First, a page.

NBA Cancels First Two Weeks of Season

The 2011-2012 NBA season is in serious jeopardy after Commissioner David Stern cancelled the first two weeks of the regular season last week. There has been no movement in the negotiations as the two sides have been unable to agree on the major sticking points, most notably how to split the league-wide $4 billion revenue between the owners and players.

Under the expired collective bargaining agreement, the players’ share was 57%, which lead to over-spending on players’ salaries and financial losses for 22 out of the league’s 30 teams. Most experts agree that this provision of the old CBA has lead to many owners drastically overpaying for marginal talent, a mistake the owners are seeking to rectify during these negotiations. The owners are seeking to lower the players’ number to between 47% and 50%.

There appears to be no end to the lockout in sight after further meetings this past week bore no fruit for either side. Commissioner Stern announced at the end of the week that unless substantial progress is made at their last scheduled meeting on Tuesday the 18th, he will very likely be forced to cancel the rest of the season. He sees no benefit in continuing to pay for meetings simply to hear both sides repeating the same arguments over and over again. There also appears to be dissension amongst the players, most notably from Washington Wizards’ center JaVale McGee, who told the press that he thinks some players seemed “ready to fold” after leaving a recent players’ union meeting.

Two issues regarding the lockout remain in the background despite their sizable impact on the future of the league. First, there has been much speculation that if the league is forced to miss a season, at least two teams in smaller markets might be forced to fold their operations. While that sounds bad, it might be a good thing for the league in the long run. Many experts, most notably Bill Simmons of ESPN, believe that the NBA has too many teams without enough elite talent to fill those teams. Simmons has been lobbying for a contraction of the league to 28 or even 26 teams from the current 30-team structure to boost fan interest and promote more efficient spending on player salaries. Another major problem is that the players’ agents are backing and advising the players in the negotiations, but are looking after their own interests rather than the players’. The agents are interested in this collective bargaining not to get their current clients the best deals and the most money they can; they are worried about the landscape of the NBA for the next 25-30 years, long after their current clients are retired. They will continue to push the players to not waver on their current demands of 53%, when it would make the most sense for the players to compromise with a 50-50 split.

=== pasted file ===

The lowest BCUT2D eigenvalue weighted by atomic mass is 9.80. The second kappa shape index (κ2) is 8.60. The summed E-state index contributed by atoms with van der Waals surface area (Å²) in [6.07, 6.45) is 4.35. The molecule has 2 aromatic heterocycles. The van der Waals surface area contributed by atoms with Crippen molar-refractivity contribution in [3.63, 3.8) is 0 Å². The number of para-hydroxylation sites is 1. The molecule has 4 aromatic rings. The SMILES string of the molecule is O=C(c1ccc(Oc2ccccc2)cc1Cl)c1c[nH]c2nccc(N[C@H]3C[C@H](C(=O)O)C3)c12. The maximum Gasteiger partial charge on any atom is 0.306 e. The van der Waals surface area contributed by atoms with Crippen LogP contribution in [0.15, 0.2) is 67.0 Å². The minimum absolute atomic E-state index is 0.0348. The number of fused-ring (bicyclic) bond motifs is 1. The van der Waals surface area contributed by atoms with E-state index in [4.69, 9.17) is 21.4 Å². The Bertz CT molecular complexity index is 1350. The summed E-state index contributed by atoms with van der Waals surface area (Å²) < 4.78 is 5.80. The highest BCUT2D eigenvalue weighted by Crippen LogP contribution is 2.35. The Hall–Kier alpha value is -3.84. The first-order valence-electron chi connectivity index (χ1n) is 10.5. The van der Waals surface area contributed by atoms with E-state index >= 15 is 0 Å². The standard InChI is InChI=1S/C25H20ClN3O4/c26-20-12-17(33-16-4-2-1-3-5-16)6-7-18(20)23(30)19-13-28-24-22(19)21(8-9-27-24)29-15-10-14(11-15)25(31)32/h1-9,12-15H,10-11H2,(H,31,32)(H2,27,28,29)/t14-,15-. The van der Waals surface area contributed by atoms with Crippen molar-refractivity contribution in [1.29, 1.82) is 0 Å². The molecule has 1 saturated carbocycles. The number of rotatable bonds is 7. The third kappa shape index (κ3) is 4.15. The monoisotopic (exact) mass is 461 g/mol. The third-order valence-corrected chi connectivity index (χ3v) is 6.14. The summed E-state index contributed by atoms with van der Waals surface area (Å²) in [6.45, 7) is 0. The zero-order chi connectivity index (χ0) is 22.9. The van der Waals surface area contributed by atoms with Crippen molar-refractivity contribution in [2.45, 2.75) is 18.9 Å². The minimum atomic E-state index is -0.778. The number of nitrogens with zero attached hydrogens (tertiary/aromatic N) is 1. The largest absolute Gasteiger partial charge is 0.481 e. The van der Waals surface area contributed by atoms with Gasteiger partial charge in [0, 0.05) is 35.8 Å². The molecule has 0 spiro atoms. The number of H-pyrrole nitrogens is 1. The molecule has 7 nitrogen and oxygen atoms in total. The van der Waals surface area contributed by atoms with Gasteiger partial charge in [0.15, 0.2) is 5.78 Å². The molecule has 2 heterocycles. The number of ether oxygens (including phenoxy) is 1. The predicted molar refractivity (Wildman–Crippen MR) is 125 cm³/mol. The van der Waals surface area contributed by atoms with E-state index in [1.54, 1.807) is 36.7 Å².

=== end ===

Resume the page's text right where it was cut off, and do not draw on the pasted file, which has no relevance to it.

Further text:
Unfortunately, there are too many problems with the negotiations and too little progress to think there will be a 2011-2012 NBA season. Assuming no progress is made on Tuesday and David Stern makes good on his threat, that end could come sooner rather than later.